Time Boxing and Attention to Detail

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Management speak is full of fluff and contradictions. Consider the two skills below that I had found on a job description a few weeks back:

  • Ability to multitask, time box activities effectively and jump to unexpected urgent tasks when necessary.
  • Attention to detail; willing to do what it takes to ensure high-quality results.

The above translates to:

  • You will be allocated more tasks that you can handle and not even let you finish them because we will always dump something new on you at the last minute.
  • Considering point (1) you will have to take work home and work on weekends since the proposed headless chicken work setting will not allow you to finish anything not even to a minimum standard.

No, this wasn’t a CEO role but a senior tech job; it was “maker” rather than a “pure management” role. My advice is to avoid roles like this like a plague; no matter the money, no matter the brand’s prestige.

See, obtaining high-quality results in any discipline is not a choice between mediocrity and professionalism. It isn’t a personality trait such as an eye for detail. The level of mastery that is required for delivering rock star-level results require focused time investment—in some cases spanning multiple years—even before executing the concrete task at hand itself. Furthermore, every task has a natural life cycle that cannot be compressed (without compromises) out of management sorcery such as time-boxing or agile nonsense like two-week sprints. Mozart started playing at the age four but he composed The Marriage of Figaro when he was reaching his thirties. You get the point.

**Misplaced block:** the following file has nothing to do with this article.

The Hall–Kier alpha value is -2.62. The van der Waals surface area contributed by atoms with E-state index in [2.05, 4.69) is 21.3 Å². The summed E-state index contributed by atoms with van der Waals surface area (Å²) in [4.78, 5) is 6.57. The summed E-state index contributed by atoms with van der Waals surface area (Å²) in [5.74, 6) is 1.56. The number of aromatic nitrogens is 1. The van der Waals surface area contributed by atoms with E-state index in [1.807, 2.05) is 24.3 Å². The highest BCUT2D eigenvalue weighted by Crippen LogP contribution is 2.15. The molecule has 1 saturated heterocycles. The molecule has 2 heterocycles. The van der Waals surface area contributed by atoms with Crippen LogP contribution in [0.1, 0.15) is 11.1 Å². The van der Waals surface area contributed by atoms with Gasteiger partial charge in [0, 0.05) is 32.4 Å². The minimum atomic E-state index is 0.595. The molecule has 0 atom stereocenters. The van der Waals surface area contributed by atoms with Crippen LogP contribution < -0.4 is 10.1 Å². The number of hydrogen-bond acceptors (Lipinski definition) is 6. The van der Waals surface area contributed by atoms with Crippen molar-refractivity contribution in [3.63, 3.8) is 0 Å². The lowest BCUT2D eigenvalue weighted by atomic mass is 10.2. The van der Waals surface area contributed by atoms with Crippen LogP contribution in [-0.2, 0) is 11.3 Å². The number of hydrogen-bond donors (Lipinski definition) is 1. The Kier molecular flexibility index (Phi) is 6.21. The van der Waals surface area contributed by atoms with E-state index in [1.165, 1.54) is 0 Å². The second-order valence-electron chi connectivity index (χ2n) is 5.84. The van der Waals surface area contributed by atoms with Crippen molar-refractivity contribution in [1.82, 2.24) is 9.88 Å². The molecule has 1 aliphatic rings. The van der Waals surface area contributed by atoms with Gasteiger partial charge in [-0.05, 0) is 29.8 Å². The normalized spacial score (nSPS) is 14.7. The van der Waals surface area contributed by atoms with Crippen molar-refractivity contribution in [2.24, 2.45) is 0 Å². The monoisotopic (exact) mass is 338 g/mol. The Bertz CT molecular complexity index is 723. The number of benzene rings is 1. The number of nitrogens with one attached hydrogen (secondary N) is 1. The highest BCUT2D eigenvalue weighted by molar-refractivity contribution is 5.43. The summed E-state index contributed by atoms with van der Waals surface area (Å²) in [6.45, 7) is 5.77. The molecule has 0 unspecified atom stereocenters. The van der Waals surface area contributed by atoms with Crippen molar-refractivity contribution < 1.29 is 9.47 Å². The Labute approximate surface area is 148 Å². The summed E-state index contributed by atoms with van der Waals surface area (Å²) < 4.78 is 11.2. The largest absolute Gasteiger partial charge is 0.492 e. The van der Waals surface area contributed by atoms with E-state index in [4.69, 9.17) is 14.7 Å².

If you had asked Michelangelo to time box The Last Supper to 6 months—it took him 4 years—the Convent of Santa Maria delle Grazie would have had a mural done “faster and cheaper” but it would have been one more mediocre mural—among hundreds. In the real world, we cannot afford to let the makers’ imagination run wild unconstrained all the time but we need to make a good effort to understand the natural time that it takes to acquire a skill and then apply it to accomplish a concrete result to a given standard. I will not expect an encryption scheme superior to SHA-2 or a video compressor that beats H.265 to be devised in two weeks. High quality work cannot be timed boxed.

In conclusion, time boxing might be a necessary evil in our Charles Chaplin’s Modern Times world but if anything, it is the friend of mediocrity and the worst enemy of attention to detail.